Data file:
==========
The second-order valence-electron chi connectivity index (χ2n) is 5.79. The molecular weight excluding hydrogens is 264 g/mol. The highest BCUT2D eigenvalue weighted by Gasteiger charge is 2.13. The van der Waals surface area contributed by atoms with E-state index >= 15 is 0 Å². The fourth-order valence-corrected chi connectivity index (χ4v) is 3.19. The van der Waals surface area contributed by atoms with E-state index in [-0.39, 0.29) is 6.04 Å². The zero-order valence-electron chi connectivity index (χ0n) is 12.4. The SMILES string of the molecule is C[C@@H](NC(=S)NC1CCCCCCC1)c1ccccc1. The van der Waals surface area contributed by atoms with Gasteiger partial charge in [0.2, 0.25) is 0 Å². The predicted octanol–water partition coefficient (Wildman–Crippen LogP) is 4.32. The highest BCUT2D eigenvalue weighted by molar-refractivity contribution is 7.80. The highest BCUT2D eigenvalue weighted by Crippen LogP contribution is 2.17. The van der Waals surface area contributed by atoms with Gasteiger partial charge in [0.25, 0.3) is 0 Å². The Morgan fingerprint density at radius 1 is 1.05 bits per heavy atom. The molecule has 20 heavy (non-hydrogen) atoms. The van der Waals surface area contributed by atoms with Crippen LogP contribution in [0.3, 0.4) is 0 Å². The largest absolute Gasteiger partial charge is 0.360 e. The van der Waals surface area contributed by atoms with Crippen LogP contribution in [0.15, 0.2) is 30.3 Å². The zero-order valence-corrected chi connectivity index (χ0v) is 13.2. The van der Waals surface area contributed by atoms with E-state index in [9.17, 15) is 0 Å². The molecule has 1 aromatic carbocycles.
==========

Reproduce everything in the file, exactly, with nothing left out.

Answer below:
The second-order valence-electron chi connectivity index (χ2n) is 5.79. The molecular weight excluding hydrogens is 264 g/mol. The highest BCUT2D eigenvalue weighted by Gasteiger charge is 2.13. The van der Waals surface area contributed by atoms with E-state index >= 15 is 0 Å². The fourth-order valence-corrected chi connectivity index (χ4v) is 3.19. The van der Waals surface area contributed by atoms with E-state index in [-0.39, 0.29) is 6.04 Å². The zero-order valence-electron chi connectivity index (χ0n) is 12.4. The SMILES string of the molecule is C[C@@H](NC(=S)NC1CCCCCCC1)c1ccccc1. The van der Waals surface area contributed by atoms with Gasteiger partial charge in [0.2, 0.25) is 0 Å². The predicted octanol–water partition coefficient (Wildman–Crippen LogP) is 4.32. The highest BCUT2D eigenvalue weighted by molar-refractivity contribution is 7.80. The highest BCUT2D eigenvalue weighted by Crippen LogP contribution is 2.17. The van der Waals surface area contributed by atoms with Gasteiger partial charge in [0.25, 0.3) is 0 Å². The Morgan fingerprint density at radius 1 is 1.05 bits per heavy atom. The molecule has 20 heavy (non-hydrogen) atoms. The van der Waals surface area contributed by atoms with Crippen LogP contribution in [0.3, 0.4) is 0 Å². The largest absolute Gasteiger partial charge is 0.360 e. The van der Waals surface area contributed by atoms with Crippen LogP contribution in [0.15, 0.2) is 30.3 Å². The zero-order valence-corrected chi connectivity index (χ0v) is 13.2. The van der Waals surface area contributed by atoms with E-state index in [9.17, 15) is 0 Å². The molecule has 1 aromatic carbocycles.